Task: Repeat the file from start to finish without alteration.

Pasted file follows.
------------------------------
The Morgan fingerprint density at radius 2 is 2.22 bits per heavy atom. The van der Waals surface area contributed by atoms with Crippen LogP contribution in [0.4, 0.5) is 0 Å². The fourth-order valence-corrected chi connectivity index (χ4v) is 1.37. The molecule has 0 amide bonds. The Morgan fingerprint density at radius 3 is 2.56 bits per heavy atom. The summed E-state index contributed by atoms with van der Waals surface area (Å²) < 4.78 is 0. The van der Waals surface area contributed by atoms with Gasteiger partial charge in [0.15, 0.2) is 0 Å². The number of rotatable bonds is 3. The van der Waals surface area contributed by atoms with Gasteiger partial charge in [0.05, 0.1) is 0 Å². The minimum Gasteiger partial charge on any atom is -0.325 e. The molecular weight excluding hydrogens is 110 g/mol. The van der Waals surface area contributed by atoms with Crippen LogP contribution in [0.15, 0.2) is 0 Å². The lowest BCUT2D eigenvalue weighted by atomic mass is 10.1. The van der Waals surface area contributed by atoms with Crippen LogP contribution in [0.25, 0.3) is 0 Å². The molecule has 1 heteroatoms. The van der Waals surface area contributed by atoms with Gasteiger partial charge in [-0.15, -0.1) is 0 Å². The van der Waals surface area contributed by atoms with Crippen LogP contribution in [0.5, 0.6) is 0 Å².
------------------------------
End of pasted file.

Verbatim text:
The Morgan fingerprint density at radius 2 is 2.22 bits per heavy atom. The van der Waals surface area contributed by atoms with Crippen LogP contribution in [0.4, 0.5) is 0 Å². The fourth-order valence-corrected chi connectivity index (χ4v) is 1.37. The molecule has 0 amide bonds. The Morgan fingerprint density at radius 3 is 2.56 bits per heavy atom. The summed E-state index contributed by atoms with van der Waals surface area (Å²) < 4.78 is 0. The van der Waals surface area contributed by atoms with Gasteiger partial charge in [0.15, 0.2) is 0 Å². The number of rotatable bonds is 3. The van der Waals surface area contributed by atoms with Gasteiger partial charge in [0.05, 0.1) is 0 Å². The minimum Gasteiger partial charge on any atom is -0.325 e. The molecular weight excluding hydrogens is 110 g/mol. The van der Waals surface area contributed by atoms with Crippen LogP contribution in [0.15, 0.2) is 0 Å². The lowest BCUT2D eigenvalue weighted by atomic mass is 10.1. The van der Waals surface area contributed by atoms with Crippen LogP contribution in [0.25, 0.3) is 0 Å². The molecule has 1 heteroatoms. The van der Waals surface area contributed by atoms with Gasteiger partial charge in [-0.15, -0.1) is 0 Å². The van der Waals surface area contributed by atoms with Crippen LogP contribution in [0.5, 0.6) is 0 Å².